Legislature(1993 - 1994)
03/30/1994 08:15 AM RES
* first hearing in first committee of referral
= bill was previously heard/scheduled
= bill was previously heard/scheduled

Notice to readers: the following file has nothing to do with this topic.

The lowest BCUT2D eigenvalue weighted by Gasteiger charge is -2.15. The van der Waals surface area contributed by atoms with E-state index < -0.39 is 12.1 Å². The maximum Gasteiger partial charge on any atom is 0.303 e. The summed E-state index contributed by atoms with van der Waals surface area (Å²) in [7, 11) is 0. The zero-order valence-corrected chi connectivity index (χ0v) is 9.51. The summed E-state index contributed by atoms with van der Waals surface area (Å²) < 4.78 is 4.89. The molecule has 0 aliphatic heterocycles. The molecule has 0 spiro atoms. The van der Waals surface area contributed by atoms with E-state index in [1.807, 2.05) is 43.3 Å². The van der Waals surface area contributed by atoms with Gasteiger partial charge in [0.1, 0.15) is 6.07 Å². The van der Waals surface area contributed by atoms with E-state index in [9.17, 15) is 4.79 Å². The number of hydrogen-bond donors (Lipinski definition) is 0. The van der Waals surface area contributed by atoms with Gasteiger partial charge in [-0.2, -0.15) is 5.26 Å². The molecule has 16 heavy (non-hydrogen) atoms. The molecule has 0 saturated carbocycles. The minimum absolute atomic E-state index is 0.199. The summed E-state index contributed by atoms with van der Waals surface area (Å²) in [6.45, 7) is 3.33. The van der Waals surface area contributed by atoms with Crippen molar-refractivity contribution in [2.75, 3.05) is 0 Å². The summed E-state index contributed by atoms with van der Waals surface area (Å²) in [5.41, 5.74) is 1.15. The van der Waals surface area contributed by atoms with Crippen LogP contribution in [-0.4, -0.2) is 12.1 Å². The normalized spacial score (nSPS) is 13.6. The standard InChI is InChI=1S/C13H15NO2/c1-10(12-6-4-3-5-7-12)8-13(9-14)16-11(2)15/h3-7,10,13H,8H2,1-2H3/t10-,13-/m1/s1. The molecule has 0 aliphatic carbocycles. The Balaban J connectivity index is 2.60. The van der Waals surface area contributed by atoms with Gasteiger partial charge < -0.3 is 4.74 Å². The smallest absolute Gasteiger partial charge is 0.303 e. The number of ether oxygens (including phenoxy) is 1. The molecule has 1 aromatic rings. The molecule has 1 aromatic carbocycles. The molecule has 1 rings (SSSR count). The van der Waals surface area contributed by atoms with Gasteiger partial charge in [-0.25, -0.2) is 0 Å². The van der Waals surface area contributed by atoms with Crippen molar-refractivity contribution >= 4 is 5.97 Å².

HB 515 - MANAGEMENT OF STATE LAND AND RESOURCES CHAIRMAN WILLIAMS stated he had met with Commissioner Noah about the Department of Natural Resource's (DNR) plans to introduce a Title 38 revision bill. At that time, Commissioner Noah said the bill would be ready to introduce at the beginning of session and also said the bill would be a noncontroversial, housekeeping-type bill. He stated the commissioner said the bill was mainly to clean up and clarify lands statutes, and would not contain significant changes in policy or procedures. He pointed out the Administration did not introduce this legislation until almost halfway through this session, and it appears the bill has several sections which are controversial. He asked if amending the bill to remove a few of the most controversial sections will help ensure the passage of the bill in the remaining time left, would the Administration object to that. Number 035 RON SWANSON, DIRECTOR, DIVISION OF LAND, DNR, stated the department's plan was to introduce housekeeping-type legislation this year, go through the hearing process, and during the interim, work on phase two which will involve controversial sections of the bill needing changes. He said since the process began, it has been determined there are three controversial subjects; mariculture, shore fish, and timber. He heard there is a plan to delete those particular sections out of the bill. DNR is not going to oppose deleting those sections, since the department wants to get the housekeeping measures through this year, saving the department a lot of administrative time, processing and money. Mr. Swanson stated Title 38 touches every Alaskan and is very important to everyone. The subjects included in HB 515 are forestry, land, agriculture, oil and gas and mining. Number 060 MR. SWANSON explained Sections 1 and 2 will merge the former "land disposal bank," which was required to have 500,000 acres, into the existing land disposal program. Under more recent laws, regional land use plans are used to identify land that will be offered for private ownership. More than two million acres have been classified through this process, making the land bank obsolete. Related references to the land disposal bank are repealed in Section 35. The land disposal bank also requires DNR to hold statewide hearings throughout the state and in the last five years, he has attended these hearings, and has had only one person attend. He said the person who attended wanted to apply for land, not nominate any land into the land bank. He stated on the area plans, DNR goes through at least three rounds of public hearings and land settlement is always well discussed by the public. MR. SWANSON said Section 3 will combine two separate legislative reports into one. The annual report on land classification will include acreage of land classified for various types of land disposal. He stated Section 4 will put the state land disposal program on the same footing as other natural resource sale programs. DNR will submit a budget request each year which will be discretionary, not mandatory, but each budget proposal will be complete. It will request the full funding needed to get the land disposal projects ready for sale, including any access roads or other capital improvements which might be required. MR. SWANSON stated Section 5 will make technical corrections, dropping an out-of-order classification reference, and classify land after the subdivision process instead of before. Number 084 REPRESENTATIVE JOE GREEN referring to Section 4, noted homesteads will be offered again. He said there was a period of time when homesteading was curtailed. He asked if this section implies homesteading will get back to an active status. MR. SWANSON responded a small amount of homestead land is offered each year. He said last year, approximately 70,000 acres of homestead land was offered. He explained there have not been a lot of homestead land disposals in the past three years because there is a need to clean up the mental health legislation and there is also a lot of backlog to clean up from homestead projects in the past. He stated homesteads have been a big administrative load for DNR in carrying past programs and trying to offer new. He is hopeful that if the mental health legislation is passed this year, DNR can begin offering homesteads and many sorts of land disposal programs beginning next spring. REPRESENTATIVE GREEN felt homestead land disposals will help the state's fiscal problems if DNR can get that land into private hands and begin taxing that land. MR. SWANSON said that is a good point. He noted the only problem with homestead programs is that most of the good land within municipalities, suitable for subdivisions or homesteads, etc., is long gone. He pointed out that carrying the homestead program is a very expensive burden on the department. The department gets $10 for the application fee and nothing else until the land is disposed of. The homesteader then has the option of getting the land for free or purchase it for fair market value but because of patent restrictions, the department usually does not get fair market value, but rather about 50 percent. Number 118 REPRESENTATIVE PAT CARNEY asked what the residency requirement is for homesteads. MR. SWANSON replied the residency requirement is one year for all land disposal programs. Living requirements on the homestead are 35 months within a five year period. He explained to apply for a homestead, a person has to be a resident for one year. MR. SWANSON said Section 6 will make it clear that the five- acre limit on subdivision lot sizes applies to residential and recreational sales, not agricultural parcels, commercial parcels, etc. This section will also allow larger lots if they would be more profitable for the state. Section 7 will update a list of state land disposal programs by adding the homestead law. Section 8 will delete a reference to an annual land demand study. Section 9 will let DNR create new land disposal programs by regulation, so long as they provide for competition and produce at least fair market value for the land. MR. SWANSON explained Section 10 clarifies the legislature's policy that sales of public land to private individuals should be at fair market value unless otherwise directed, and gives further guidance on the remote cabin program. Section 11 will help the department deal with Native allotments in state parks. This section will let the department reconvey substitute land, located outside the parks, that the federal government could then grant to the allottee. This will let the state take advantage of a 1992 amendment to the Alaska Native Claims Settlement Act. Number 143 REPRESENTATIVE JOHN DAVIES recalled that Section 11 was addressed in another bill. MR. SWANSON said that is correct. He stated this section is in a House Bill and also in a Senate Bill. He explained the Senate Bill is different in that it allows DNR to reconvey substitute land on all state lands. REPRESENTATIVE DAVIES felt Section 11 should be deleted or made consistent with the other bill. CHAIRMAN WILLIAMS stated the committee had been asked by the sponsor of HB 404 to hold it. MR. SWANSON stated Sections 12-14 respond to a Superior Court decision that it is unconstitutional to make state land purchasers appear in person at the sale. He said Section 12 will make it discretionary where to hold land auctions and lotteries. Section 13 will delete the personal appearance requirement for land auctions, allowing purchasers to be represented by an agent. Section 14, and a related repealer in Section 35, will delete the requirement that purchasers appear in person at land lotteries and pay the down payment on the spot. Instead, they will have a 30- day period to make the payment. This section also drops language about consulting with the local assessor to determine land values, which is unnecessary because AS 38.05.840 requires a formal appraisal before the land can be offered for sale. He added that Section 32 deletes the authority to make applicants appear in person at a homestead lottery. Number 176 MR. SWANSON explained Sections 16-18 simplify the process of leasing tideland for setnet fishing and aquatic farm sites. These sections will substitute standard leasing laws for the current special purpose procedures. He said Section 16 will allow standard leasing methods to be used for setnet fishing sites. If only one person applies, the lease can be issued by negotiation. This is in contrast to the current method, which requires that the most qualified applicant be selected, which results in numerous appeals. MR. SWANSON stated Section 17 removes language limiting fees for setnet leases to administrative costs. This change will put rentals on the same fair market value basis as other state lease rentals. Section 18, with conforming amendments in Section 29 and several repealers in Section 35, will streamline authorizations for aquatic farming. Leases could be issued directly, either competitively or by negotiation, instead of requiring a permit stage first. However, existing permit holders will still have the right to a lease. Number 192 MR. SWANSON explained Section 19 modernizes requirements to restore surface lease sites after lease termination, protecting the state against liability and high cleanup costs. He said because Title 38 also applies this statute to homesites, homesteads, remote cabin permits, etc., special measures are retained to compensate individuals for authorized private residential improvements that are not removed from the site and are worth more than $10,000 net value. He stated Section 28 clarifies that the division can allow livestock grazing and similar low value uses by issuing permits, an authority the Department of Law recently questioned. MR. SWANSON said Sections 30 and 31 clarify that lottery procedures apply to homesites, make the application fees the same as for lottery parcels, and require a token rental of $100 annually. The rental requirement will not apply to existing homesites. Section 33 will raise the fee to receive a nonagricultural homestead entry permit to $20 per acre. This is a one-time fee, lasting for the entry permit's five-year term. Section 34 will ensure that the setnet leasing changes made in Sections 16-17 will not be affected by replacement legislation that goes into effect in 1997. This legislation requires land use plans be completed prior to issuing any leases and it applies to all leases. There was a waiver issued several years ago for setnet leases in the Cook Inlet, Bristol Bay and part of Kodiak that authorizes DNR to issue leases for existing leases where land use plans were not in place but required the department to get those land use plans completed by 1997. MR. SWANSON stated Section 36 protects valid existing rights of homesite entry permittees and aquatic farm site permittees. Section 37 allows the department to adopt regulations in advance of the bill's effective date. Section 38 affects both the remote parcel program (which was repealed effective in 1984, but with many leases still pending conversion to purchase) and the homestead program. This section will prohibit the department from imposing the conditions of the former AS 38.05.078(d) in new remote parcel purchase contracts. These conditions restricted the sale or subdivision of remote parcel land after it was conveyed into private ownership. He stated this section will also allow the department to amend existing remote parcel or homestead purchase contracts or patents to remove these restrictions if the holder consented and reimbursed the state for the difference in value. He noted each parcel's purchase price was cut by 50 percent to account for the resale restrictions. Number 243 REPRESENTATIVE CARNEY said Section 14 says the commissioner may sell land by lottery for less than the fair market value of the land on a determination that scarcity of land for private use...He felt it is odd to put in statute that the state can sell land for less than market value simply because somebody estimates the market value is higher than it should be. He said normally land prices are based on demand. MR. SWANSON stated that particular provision on page 6, line 14, is in existing statute and has been in statute for over a decade. He said DNR has not used this provision in years. DNR goes to auction and lets the auction set the price. REPRESENTATIVE ELDON MULDER recalled that Mr. Swanson had referred to Sections 16, 17, and 18 as being controversial. He asked Mr. Swanson to explain what the controversies are. MR. SWANSON responded those sections are special legislation dealing with shore fish and aquatic farming. Those provisions apply only to those industries. For all other types of land disposals, DNR uses other provisions in Title 38. The intent is to put everybody on equal footing and use the same leasing laws for everybody. He stated those two industries are accustomed to current legislation, like to work under it and oppose any changes. Mr. Swanson said the most qualified applicant provision for shore fish involves two people applying for the same site, where he (Mr. Swanson) is supposed to decide who is the most qualified for that particular site. That provision creates many appeals to determine who is the most qualified. He noted the difficulty is that DNR is getting more and more of these types of situations because many of the setnet permits are turning over to other family members. For example, a father is deceased and a decision has to be made as to who is the most qualified for the site, the mother or the son. MR. SWANSON stated DNR is also limited on shore fish sites to charge only what it costs to administer the program. Currently, DNR charges $300 per site statewide. DNR would like to get the shore fish sites back under normal leasing procedures, so in sites where the value is higher, the program could be balanced out. He said aquatic farming currently is under a three year permit and if the development standards are met, they come in and apply for a lease for seven additional years and can renew for two more terms. DNR's proposal is to issue the lease up-front. DNR thought that would give the industry a better chance to go to the bank with something they have a longer term authorization on. MR. SWANSON said DNR wants to go to an appraisal schedule, instead of a formal appraisal, which would cost the applicant a lot less money. He said an appraisal schedule will also allow DNR to change the survey standards, so if someone is in a remote location with no competition, an aerial photo can be used, instead of the formal appraisal. He pointed out the industry and various interest groups worked very hard several years ago on this current legislation and this is a compromise which they came up with and they like it the way it is. Number 317 CHAIRMAN WILLIAMS stated in regard to Section 12, it is very difficult for people from rural areas to attend auctions. MR. SWANSON stated an auction will be held in the location where the land is located. He said there are two types of disposals--an actual auction which can either be an outcry or a sealed bid, or a lottery. He noted for lotteries it does not matter what location is used to pull the names out of the hat. This section says DNR may have the land disposal one way or the other and it is up to the department, using common sense, where to hold a particular auction or lottery. He said the Superior Court decision clearly said that the applicant does not have to be in the location where the auction or lottery is being held. REPRESENTATIVE DAVID FINKELSTEIN asked how Section 38 affects someone who has received a homestead in the past two years. He assumed the homesteader is subject to a requirement that they not sell or subdivide for five years. MR. SWANSON said that is correct. He stated in the transition, DNR will propose that if they want that restriction in place, it will be left in place and the homesteader will pay less money. If the homesteader wants the restriction lifted, DNR will do so but the homesteader will have to pay the difference in value. REPRESENTATIVE FINKELSTEIN asked about future homesteaders and asked if there will be any limitation on their right to sell. MR. SWANSON responded there will not be any limitation. REPRESENTATIVE FINKELSTEIN asked why. MR. SWANSON replied DNR has heard little, if any support, for the current restrictions. Rather, DNR hears complaints about the restrictions not being equal with the public and private sector and how they do business. People are used to paying fair market value and being able to do what they want with their land. He said many times, a family situation is involved--the family went out and homesteaded, the children have grown, and now there is a desire to cut up the homestead into smaller pieces to give to family members. DNR cannot let them do it. He said there are also market considerations but DNR does not hear much about that. REPRESENTATIVE FINKELSTEIN said the analogy to the private market does not make much sense because no one offers homesteads. The concept of homesteads is not making as much money as possible off the land, it is trying to give people an opportunity to go live on the land. Homesteading is very different than other land disposal programs. He felt the idea of limiting homesteads from subdividing is a reasonable limitation. Number 408 MR. SWANSON responded everyone thinks of homesteading as something different. DNR is trying to make the state's homestead program comparable with the federal (indiscernible)--once a person completes the requirements, that person gets title to the land and can do what they want with the land. He pointed out there are two ways to obtain titles to homesteads in Alaska. He explained the first way is to live on the land for 35 months within five years and he noted those people tend not to subdivide. Other people who do homestead can purchase the land at fair market value, with the restriction they cannot subdivide. He stressed the state loses 50 percent on that option. REPRESENTATIVE FINKELSTEIN clarified the person who decides to get title by living on the land can subdivide it. MR. SWANSON said that is correct. REPRESENTATIVE CON BUNDE stated the program for lease and purchase of recreational pieces of property requires a ten year wait before the property can be sold. He said miniature land speculators are produced out of the program. He felt there should be some delay when a person gets a homestead, pays fair market value and the state loses 50 percent and then the homesteader subdivides and become a land baron. MR. SWANSON stated what Representative Bunde is referring to is the remote disposal program which was repealed in 1984 and was later replaced by the homestead and homesite programs. He noted there was a ten year restriction, but those are coming to an end. He said if one were to look at the state's homesteads, the majority are in remote locations. (CHAIRMAN WILLIAMS noted for the record that REPRESENTATIVES GREEN AND JAMES had joined the committee at 8:26 a.m. and 8:42 a.m., respectively.) Number 465 TOM BOUTIN, DIRECTOR, DIVISION OF FORESTRY, DNR, stated Sections 20 and 21 in HB 515 deal with forestry. Section 20 will permit the commissioner of DNR, after making a best interests determination, to sell timber that will quickly lose substantial economic value due to insects or disease or when the land is going to be cleared of timber and converted to some nonforest use such as mining or agriculture. This section will allow those types of sales to be put up immediately as opposed to complying with provisions of AS 38.05.113. He said AS 38.05.113 requires the division to annually have a five year timber sale harvest schedule and further requires that no timber be offered for sale unless it has been in at least the two prior years of the five year harvest schedules. In the case of disease, insects, or timber which is going to be cleared, salvage sales will be allowed. Mr. Boutin stated AS 38.05.115 presently requires that negotiated sales be no larger than 500,000 board feet and these salvage sales will be exempt from that requirement. REPRESENTATIVE BUNDE asked how many board feet are in an acre or a square mile. MR. BOUTIN said the best timber he has seen in Alaska is 75,000 board feet to the acre. He stated he has seen many stands in the Interior which run 20,000 board feet to the acre, which is good. In the Mat-Su area, 3,000 board feet is the norm. Number 523 REPRESENTATIVE CARNEY wondered about clearing timber for conversion to nonforest uses. He said in many cases, if a person is going to put together a farm on state land, that person will want to have some control over when the trees are cut. He asked if the intent of this section is to clear land prior to disposal for agricultural purposes. MR. BOUTIN replied that decision is up to the Division of Agriculture, but added there have been situations where because of AS 38.05.113, timber could not be sold in a timely manner and so timber which would have been put up for sale was instead chained and burned. He said these sales will be sold at a positive value but agreed that in some instances, it would be better if the timber went with the land. MR. SWANSON said DNR recently went through the permitting/leasing process for the Fort Knox Gold Mine in Fairbanks. DNR was able to issue all of the permits and leases. One of the problems which DNR faced was the trees. None of the trees had been on the five year schedule and DNR wanted to be able to sell the trees to make a little money, but because the timber was not in the five year schedule, DNR could not sell it. DNR worked with the Fort Knox people who cut and stacked the trees enabling local people from Fairbanks to pick up the logs for personal firewood use. REPRESENTATIVE JEANNETTE JAMES asked if salvage sales might be due to fire. MR. BOUTIN responded occasionally salvage sales do follow a fire. Timber left standing after a burn loses it value slowly but sometimes can bring in an insect epidemic. He said often insects and disease will follow a buffer. REPRESENTATIVE DAVIES said the discussion about having timber sales on a five year plan leads people to believe that the plan has to be noticed for five years but in reality, the sale only has to be on the plan two times, which actually means a total of 12 months. MR. BOUTIN said many people say the two prior years can mean a year and a day, but that is not true. He stressed there has not been one instance where these five year plans have actually been done on time. Every timber sale requires two separate public processes: AS 38.05.113 which is the five year harvest schedule which every sale has to be in it at least the two prior years; and then separately, the forest land use plan under AS 38.05.112 which is a decision document and a grocery list of considerations completely distinct from the five year harvest schedule process. Each sale has to pass through both of those processes. He cannot envision getting out the five year plan in a timely manner, let alone being able to get one out in 12 months, and then the next one out in the first day of the fiscal year. REPRESENTATIVE DAVIES felt it should be possible under the five year plan to get a sale on the offering blocks in less than two years. MR. BOUTIN asked Representative Davies if there is a way to not comply with AS 38.05.113. REPRESENTATIVE DAVIES stated he will discuss the issue at a later date. He observed Fort Knox has been around for a long time and he felt it could have been on the normal schedule. MR. SWANSON stated in regard to Fort Knox, DNR did not know the exact layout of where things were going to be, but only knew up front where the hole in the ground was going to be, which was easy to deal with. The rest of the facilities, which are four times the size of the hole in the ground, were not determined until later in the process. REPRESENTATIVE FINKELSTEIN stated one of the reasons Section 20 is difficult to envision is because it is such a complete exception. He felt there may be some portions of the law which should be exempted but wholesale exemption may not be appropriate. TAPE 94-45, SIDE B Number 000 MR. BOUTIN stated the public process in the forest land use plan will still be required for the salvage sales. Therefore, it is only the separate five year harvest schedule process in AS 38.05.113 which is being discussed. REPRESENTATIVE FINKELSTEIN wondered if the controversy on the Kenai Peninsula was about AS 38.05.113 provisions. MR. BOUTIN stated the controversy was the state's five year plan which proposes going from what has been a normal two million board feet a year offered on the Kenai Peninsula, to what the Division of Forestry proposes for this year, which is 75 million board feet, in response to the spruce bark beetle. That proposal first came out in the five year plan, so that plan was controversial and examined quite thoroughly. If the forest land use plans had come out instead with that 75 million board feet, and if there was no AS 38.05.113, then the forest land use plan would have received that level of examination. The five year plan was the first time people had an opportunity to examine the Kenai timber sales and he added it was not just this year's 75 million board feet, but also sales in the future since it is a five year plan. REPRESENTATIVE JAMES stated in many areas, the state has opportunities for something the state can not foresee. It seems in other laws there are plenty of protections and particularly with the commissioner finding the determination which is in the best interest of the state. She felt there is a need to have some way of dealing with emergency situations that the state is not aware of when doing the best laid plans. MR. BOUTIN said all the protections in Title 41, the Forest Practices Act, protecting fish habitat, water quality, etc., remain for salvage sales. What is being discussed is exemption from the five year planning process in instances where the timber is going to lose its value within a couple of years and there is no way to get the five year planning process speeded up. Number 062 MR. BOUTIN said Section 21 will modify existing AS 38.05.118 which allows a long-term negotiated sale if certain conditions exist such as a high level of local unemployment, underutilized timber manufacturing capacity, and an underutilized allowable cut of state timber. Section 21 will allow the commissioner to negotiate that type of sale if it is determined these conditions will exist within two years, and adds, as a circumstance, that timber will lose substantial economic value due to insects, disease, fire, or land use conversion. REPRESENTATIVE FINKELSTEIN wondered since all of the conditions mentioned are necessary in order to make this determination, how is the commissioner going to know two years ahead of time what the local employment is going to be. MR. BOUTIN said that is a valid question. He stated the wording in Section 21 was worded with respect to Southcentral Timber Development versus the state of Alaska which threw out the state's primary manufacturing requirement in its timber sales. He pointed out that currently the state does not have a way to put together a timber sale for an underutilized resource. REPRESENTATIVE FINKELSTEIN thought the Southcentral suit was the primary manufacture suit. MR. BOUTIN replied that is correct. REPRESENTATIVE FINKELSTEIN said Section 21 does not relate to primary manufacture. MR. BOUTIN responded underutilized timber manufacturing capacity is a primary manufacturing... If the state can require in its timber sales that bidders must have timber manufacturing capacity, it will be helpful. REPRESENTATIVE FINKELSTEIN stated Section 21 does not require primary manufacture, it only notes there is some sort of manufacturing capacity. MR. BOUTIN said many people, including mill owners on the Kenai, have looked at AS 38.05.118 and in talking with a person in research at the Department of Labor to determine if the Kenai Peninsula would meet the test, that person said the Kenai Peninsula will always meet the test because Anchorage is such a high part of the sample. Number 152 REPRESENTATIVE DAVIES said there are areas in the state where the unemployment rate is chronically high due to the seasonal nature of employment and therefore, the unemployment rate does not really reflect true market conditions. He asked what the definition of high level of local unemployment is in Section 21. MR. BOUTIN responded in regulation, the high level of local unemployment is set out as 135 percent of the statewide average. REPRESENTATIVE DAVIES clarified there could be a situation where there is a chronic high unemployment which is reflective of a normal economy of an area that will always qualify for the standard in Section 21. MR. BOUTIN replied the area Representative Davies is describing is similar to the Kenai Peninsula. REPRESENTATIVE CARNEY stated the Mat-Su valley will always qualify also. Number 185 MR. SWANSON stated Section 22 of HB 515 amends existing AS 38.05.180(c) to remove restrictions on DNR's ability to delay an oil and gas lease sale for more than 90 days after the sale's scheduled date in the five year oil and gas leasing schedule submitted annually to the legislature. Under the existing statute, an oil and gas lease sale may be delayed only for a maximum of 90 days after the last day of the calendar quarter for which the sale was scheduled. After that time, the sale must be delayed until the sale has again appeared in the annual five year leasing schedules submitted to the legislature for two calendar years. MR. SWANSON said although the purpose of the 90-day restriction was to prevent arbitrary delays in lease sales, that has not been shown to be a problem. DNR has concerns that administrative appeals and court challenges to lease sales might cause the 90-day limit to be exceeded. Also, DNR might wish to extend the comment period for a lease sale beyond 90 days to facilitate unique needs of residents in the area. For example, the comment period might otherwise occur during peak subsistence hunting or fishing seasons. This amendment will delete the 90-day restriction to accommodate unavoidable delays, while still allowing for timely scheduling of lease sales. He stated timely scheduling of future sales is important in encouraging development. Number 201 MR. SWANSON explained Section 23 of HB 515 amends existing AS 38.05.185(a) to eliminate overly broad provisions allowing land to be closed to mining. The existing statute allows DNR to determine which state land should be closed to mining or mineral entry. The commissioner of DNR must first find that mining would be incompatible with significant surface uses of the land. Although not defined in AS 38.05, the term mining generally refers to the activities and operations involved in extracting, processing, and marketing minerals. He stated mining presupposes the existence of valid mining rights under mining claims or losses. MR. SWANSON said existing AS 38.05.185(a) is overly broad because it allows land to be closed to mining without provision for valid existing mining rights. The existing statute could be viewed as effecting a taking of valid mining rights, since it authorizes a mineral closure without requiring an eminent domain action or providing for compensation; and may therefore run afoul of AS 37.05.170 and Article 6, Section 13 of the Alaska Constitution. This amendment will provide that land may be closed to location under AS 38.05.185 - 38.05.275, which will prevent the acquisition of new mining rights, thus avoiding these potential pitfalls. Number 224 MR. SWANSON stated Section 24 clarifies the qualifications for mining claim ownership by aliens and foreign corporations. Under the existing statute, an alien at least 18 years old from a country that grants like privileges to United States citizens may acquire or hold exploration and mining rights. He said a corporation in which more than 50 percent of the stock is owned or controlled by aliens whose country does not grant reciprocal rights to U.S. citizens may not acquire or hold exploration and mining rights. However, determinations of which countries grant like privileges to U.S. citizens have never been made or enforced in any consistent manner due to the number and complexity of mining laws worldwide. MR. SWANSON explained that the federal mining laws, upon which Alaska laws were initially based, allow an alien to form a domestic corporation that would be qualified to obtain mining rights, without inquiry into like privileges. The Alaska laws governing the acquisition and holding of oil and gas rights also do not inquire into like privileges. He said amending AS 38.05.190(a) to delete these requirements will be consistent with modern business practices, similar federal laws, and state laws affecting other types of mineral rights. MR. SWANSON said HB 515 makes several changes regarding mining operations. Section 35 of the bill repeals AS 38.05.207 in its entirety. That statute requires a production license for every mining operation. This provision was added in 1982 in an effort to resolve issues arising under Section 6(i) of the Alaska Statehood Act. He pointed out that in Trustees for Alaska v. State, AS 38.05.207 was held not to satisfy the Statehood Act provision and the existing rent and royalty measures in AS 38.05.211 and AS 38.05.212 subsequently were enacted. The production license requirement in AS 38.05.207 is thus outmoded and serves no public purpose at this time. MR. SWANSON stated Section 25 of HB 515 will repeal and reenact AS 38.05.211(d) to simplify the adjustments to be made in the annual rental amounts due on mining claims and leases. The existing statute requires the rental amounts to be adjusted every 10 years based on changes in the consumer price index for Anchorage. He said this statutory adjustment would most likely result in odd rental amounts that would make calculating, accounting, and collection more difficult. Additionally, adjusting rental amounts only at 10-year intervals could result in large changes at one time. MR. SWANSON explained the repeal and reenactment will allow rent adjustments to be made whenever the change in the consumer price index for all urban consumers in the Anchorage area equals or exceeds $5, and will restrict the change to multiples of $5. Both DNR and the mining claim or lease owners will appear to be better served if changes can be made more often, and in smaller increments than at cumulative 10-year intervals. This amendment also more clearly identifies the consumer price index on which changes are to be based. Number 267 MR. SWANSON stated Section 26 amends AS 38.05.255 to provide a more workable surface use authorization for mine millsites. The existing statute requires a millsite permit for millsites and tailings disposal. Millsites and tailings disposal sites involve large, long-term structures such as mills, dams, and tailing impoundments, often constructed or installed at considerable expense. He said the permit traditionally refers to an authorization to use land for a limited purpose, with the authorization revocable at the will of the grantor of the permit. A permit does not accommodate the realistic needs of a mining project, which requires long-term surface occupancy and some certainty of continuance if the authorization is maintained in good standing. MR. SWANSON continued that a prudent operator would be reluctant to invest the large amounts of capital and time necessary for a major mining project if the millsite authorization can be revoked without cause at any time. This amendment substitutes lease for permit in AS 38.05.255 and provides other conforming changes relating to that change of term. A lease provides for use of the land for a definite period of time if the leasehold is maintained in good standing. A lease generally requires good cause and notice for cancellation. MR. SWANSON said this amendment also exempts millsite leases from the requirements of AS 38.05.070 - 38.05.105, which govern leases not for the extraction of natural resources. Those statutes require competitive bidding as the disposal method. A millsite lease, however, should not be competitively bid since there will almost always be only one party, the mine operator, applying for a particular tract for a millsite lease, and the characteristics of each mine probably will not generate more than one or two acceptable millsite tracts for disposal. Instead, HB 515 requires the commissioner of DNR to adopt regulations establishing appropriate procedures and annual rent amounts for millsite leases. MR. SWANSON stated Section 27 of HB 515 amends AS 38.05.265 to eliminate the failure to file a lease application within a prescribed period of time as grounds for abandonment of a mining claim. In areas open to mining only under lease, a person who locates a mining claim first must record the certificate of location with DNR under AS 38.05.205(a). DNR then issues a public notice of the proposed mining lease and mails a lease application to the locator. The locator of the mining claim is required to return the lease application within 90 days after receipt of it. Under existing AS 38.05.265, if a lease applicant fails to file the application within 90 days after receipt, the mining claims included within the proposed lease area are abandoned. MR. SWANSON said the 90-day deadline for return of the lease application appears to be for the purpose of issuing a lease timely after the required public notice, so that the notice is not stale when the lease is finally issued. However, if the application is not timely filed, the notice period could be repeated without the severe penalty of loss of the mining applicant's leasehold property rights. Under HB 515, an applicant would still be prohibited from mining the claims, except for testing or sampling purposes, until a lease is issued and other filing requirements are met. Number 314 REPRESENTATIVE FINKELSTEIN asked where in the law is the provision mining cannot begin until the lease is issued. MR. SWANSON said he will have to figure that out later. REPRESENTATIVE DAVIES asked if no time limit is involved, is it possible for a person to sit on this process indefinitely. MR. SWANSON responded that is possible but added the lease is being driven by the applicant. DNR will not force someone to go to a lease. REPRESENTATIVE DAVIES wondered if that does not open up the possibility for speculations. REPRESENTATIVE FINKELSTEIN said one of the unintended outcomes of the changes made based on 6(i) was that not only did it lead to some revenue to the state but it also helped clear up paper claims. He recalled claims dropped by a huge percentage because people had to take some action. MR. SWANSON stated once the department started getting payments, the first year drop was tremendous. He said the annual turnover currently is about 20 percent. REPRESENTATIVE FINKELSTEIN said his point is that there is value to future miners who can look at an area that does not have a lot of nonworking paper claims cluttering up the area, keeping them from prospecting. He stated he can understand the argument for eliminating the 90-day requirement but if there is no time limit set, there may be more nonworking paper claims. He felt there should be some sore of cutoff date. MR. SWANSON said he will check with the Director of Mining. He stated if a person wants to file a mining claim, he can file a mining claim, as long as he makes his annual payment and does his labor, and he can continue that forever. He stressed moving a mining claim up to a lease is a higher level of protection. If a person really wants a lease, he will pursue it. Number 387 MR. SWANSON stated Section 15 repeals and reenacts AS 38.05.069(e)(2). This particular statute defines approximate vicinity, a term that is not used elsewhere in AS 38.05.069, the agricultural preference right statute. HB 515 will replace approximate vicinity with a definition of adjacent, a term that is used elsewhere in that statute. REPRESENTATIVE CARNEY asked what adjacent really means. He knows of situations where a farmer has exercised preference rights for land a mile or two away. He asked if HB 515 will eliminate that option. MR. SWANSON said it will not. REPRESENTATIVE DAVIES pointed out Section 15 says "or is separated from the presently held land only by a physical barrier such as a road or stream." He thought land a mile or two away will not be adjacent. MR. SWANSON responded it says physical barrier and if the barrier is a mile away then yes you can do it, but otherwise no. He reiterated this section is the preference rights statute. REPRESENTATIVE CARNEY felt Section 15 will not work the way it is written because it will be difficult to find state land that borders or is adjacent to existing farm land and is available for purchase or lease. MR. SWANSON stated he needed to talk to John Cramer about the issue. Number 440 REPRESENTATIVE JAMES said there may be quite a bit of that type of land in the Delta area and perhaps in the North Pole area. She expressed concern about the language in Section 15 as it is very restrictive. REPRESENTATIVE CARNEY stated the intention of that particular law is to allow farmers to increase their land base so they can function more economically, and he thought the limitation was up to 640 acres total land mass. MR. SWANSON thought that is correct. REPRESENTATIVE CARNEY felt Section 15 is too restrictive. REPRESENTATIVE DAVIES asked if the salvage sale language in Sections 20 and 21 is redundant with what may happen if SB 310 passes. MR. BOUTIN said he did not believe so. He stated arguably, Section 21 is a less useful tool than the forest management agreement under SB 310. REPRESENTATIVE DAVIES felt whatever is desired in Section 21 can be accomplished through the forest management agreement. MR. BOUTIN agreed and said Section 21 is certainly more cumbersome and has unanswered questions. REPRESENTATIVE DAVIES clarified there is a provision in SB 310 allowing the department to go forward with an abbreviated process if the sale is less than 500,000 board feet. MR. BOUTIN said yes but with a limit by region. REPRESENTATIVE DAVIES asked if small scale salvage sales can be conducted under that provision. MR. BOUTIN said that is correct. CHAIRMAN WILLIAMS stated the committee will schedule HB 515 again in the near future to take public testimony. ANNOUNCEMENTS CHAIRMAN WILLIAMS announced the committee will meet next on Wednesday, April 6 at 8:15 a.m. ADJOURNMENT There being no further business to come before the House Resources Committee, Chairman Williams adjourned the meeting at 9:45 a.m.